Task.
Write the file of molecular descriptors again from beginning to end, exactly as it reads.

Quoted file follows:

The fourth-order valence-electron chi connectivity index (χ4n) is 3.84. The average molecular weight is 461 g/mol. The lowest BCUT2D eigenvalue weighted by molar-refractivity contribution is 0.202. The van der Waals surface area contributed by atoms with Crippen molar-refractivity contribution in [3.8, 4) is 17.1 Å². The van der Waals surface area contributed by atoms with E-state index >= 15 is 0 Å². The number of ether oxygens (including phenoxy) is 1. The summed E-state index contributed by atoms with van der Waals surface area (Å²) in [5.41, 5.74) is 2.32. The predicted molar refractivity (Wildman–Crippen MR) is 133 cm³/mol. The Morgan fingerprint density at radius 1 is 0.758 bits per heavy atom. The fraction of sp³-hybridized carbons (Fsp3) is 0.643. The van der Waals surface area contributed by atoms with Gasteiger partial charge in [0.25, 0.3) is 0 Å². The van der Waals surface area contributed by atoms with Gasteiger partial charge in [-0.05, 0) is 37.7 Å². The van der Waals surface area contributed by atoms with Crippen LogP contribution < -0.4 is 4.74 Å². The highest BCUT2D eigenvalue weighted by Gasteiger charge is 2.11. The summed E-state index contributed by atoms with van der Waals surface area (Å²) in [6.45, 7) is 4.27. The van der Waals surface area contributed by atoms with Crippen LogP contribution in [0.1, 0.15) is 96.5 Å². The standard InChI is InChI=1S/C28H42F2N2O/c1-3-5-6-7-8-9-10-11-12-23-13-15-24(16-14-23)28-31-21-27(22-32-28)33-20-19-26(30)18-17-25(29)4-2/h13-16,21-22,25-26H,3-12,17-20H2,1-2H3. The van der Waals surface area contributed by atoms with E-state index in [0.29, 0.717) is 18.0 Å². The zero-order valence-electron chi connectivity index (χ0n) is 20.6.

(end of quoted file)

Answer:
The fourth-order valence-electron chi connectivity index (χ4n) is 3.84. The average molecular weight is 461 g/mol. The lowest BCUT2D eigenvalue weighted by molar-refractivity contribution is 0.202. The van der Waals surface area contributed by atoms with Crippen molar-refractivity contribution in [3.8, 4) is 17.1 Å². The van der Waals surface area contributed by atoms with E-state index >= 15 is 0 Å². The number of ether oxygens (including phenoxy) is 1. The summed E-state index contributed by atoms with van der Waals surface area (Å²) in [5.41, 5.74) is 2.32. The predicted molar refractivity (Wildman–Crippen MR) is 133 cm³/mol. The Morgan fingerprint density at radius 1 is 0.758 bits per heavy atom. The fraction of sp³-hybridized carbons (Fsp3) is 0.643. The van der Waals surface area contributed by atoms with Gasteiger partial charge in [0.25, 0.3) is 0 Å². The van der Waals surface area contributed by atoms with Gasteiger partial charge in [-0.05, 0) is 37.7 Å². The van der Waals surface area contributed by atoms with Crippen LogP contribution < -0.4 is 4.74 Å². The highest BCUT2D eigenvalue weighted by Gasteiger charge is 2.11. The summed E-state index contributed by atoms with van der Waals surface area (Å²) in [6.45, 7) is 4.27. The van der Waals surface area contributed by atoms with Crippen LogP contribution in [0.1, 0.15) is 96.5 Å². The standard InChI is InChI=1S/C28H42F2N2O/c1-3-5-6-7-8-9-10-11-12-23-13-15-24(16-14-23)28-31-21-27(22-32-28)33-20-19-26(30)18-17-25(29)4-2/h13-16,21-22,25-26H,3-12,17-20H2,1-2H3. The van der Waals surface area contributed by atoms with E-state index in [0.29, 0.717) is 18.0 Å². The zero-order valence-electron chi connectivity index (χ0n) is 20.6.